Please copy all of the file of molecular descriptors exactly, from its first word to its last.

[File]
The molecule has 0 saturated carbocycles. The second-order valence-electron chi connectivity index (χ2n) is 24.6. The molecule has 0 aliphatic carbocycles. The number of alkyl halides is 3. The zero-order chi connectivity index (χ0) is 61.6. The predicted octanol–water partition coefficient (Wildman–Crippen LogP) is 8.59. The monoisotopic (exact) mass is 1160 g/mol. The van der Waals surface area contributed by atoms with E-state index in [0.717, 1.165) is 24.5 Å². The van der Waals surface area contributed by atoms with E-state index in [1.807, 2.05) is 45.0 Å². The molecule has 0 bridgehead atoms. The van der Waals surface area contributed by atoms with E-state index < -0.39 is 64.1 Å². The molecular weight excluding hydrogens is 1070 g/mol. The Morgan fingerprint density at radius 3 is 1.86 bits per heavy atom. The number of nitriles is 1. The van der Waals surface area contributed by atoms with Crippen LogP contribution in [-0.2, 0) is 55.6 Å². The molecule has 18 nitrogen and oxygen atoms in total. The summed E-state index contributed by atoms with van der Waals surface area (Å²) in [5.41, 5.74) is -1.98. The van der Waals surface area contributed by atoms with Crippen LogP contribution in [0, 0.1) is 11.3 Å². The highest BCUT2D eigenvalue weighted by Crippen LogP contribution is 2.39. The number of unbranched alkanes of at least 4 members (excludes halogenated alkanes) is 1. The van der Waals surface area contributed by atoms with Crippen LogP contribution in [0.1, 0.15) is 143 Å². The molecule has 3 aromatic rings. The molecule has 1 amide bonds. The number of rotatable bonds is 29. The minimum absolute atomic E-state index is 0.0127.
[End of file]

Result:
The molecule has 0 saturated carbocycles. The second-order valence-electron chi connectivity index (χ2n) is 24.6. The molecule has 0 aliphatic carbocycles. The number of alkyl halides is 3. The zero-order chi connectivity index (χ0) is 61.6. The predicted octanol–water partition coefficient (Wildman–Crippen LogP) is 8.59. The monoisotopic (exact) mass is 1160 g/mol. The van der Waals surface area contributed by atoms with E-state index in [0.717, 1.165) is 24.5 Å². The van der Waals surface area contributed by atoms with E-state index in [1.807, 2.05) is 45.0 Å². The molecule has 0 bridgehead atoms. The van der Waals surface area contributed by atoms with E-state index < -0.39 is 64.1 Å². The molecular weight excluding hydrogens is 1070 g/mol. The Morgan fingerprint density at radius 3 is 1.86 bits per heavy atom. The number of nitriles is 1. The van der Waals surface area contributed by atoms with Crippen LogP contribution in [-0.2, 0) is 55.6 Å². The molecule has 18 nitrogen and oxygen atoms in total. The summed E-state index contributed by atoms with van der Waals surface area (Å²) in [5.41, 5.74) is -1.98. The van der Waals surface area contributed by atoms with Crippen LogP contribution in [0, 0.1) is 11.3 Å². The highest BCUT2D eigenvalue weighted by Crippen LogP contribution is 2.39. The number of unbranched alkanes of at least 4 members (excludes halogenated alkanes) is 1. The van der Waals surface area contributed by atoms with Crippen LogP contribution in [0.1, 0.15) is 143 Å². The molecule has 3 aromatic rings. The molecule has 1 amide bonds. The number of rotatable bonds is 29. The minimum absolute atomic E-state index is 0.0127.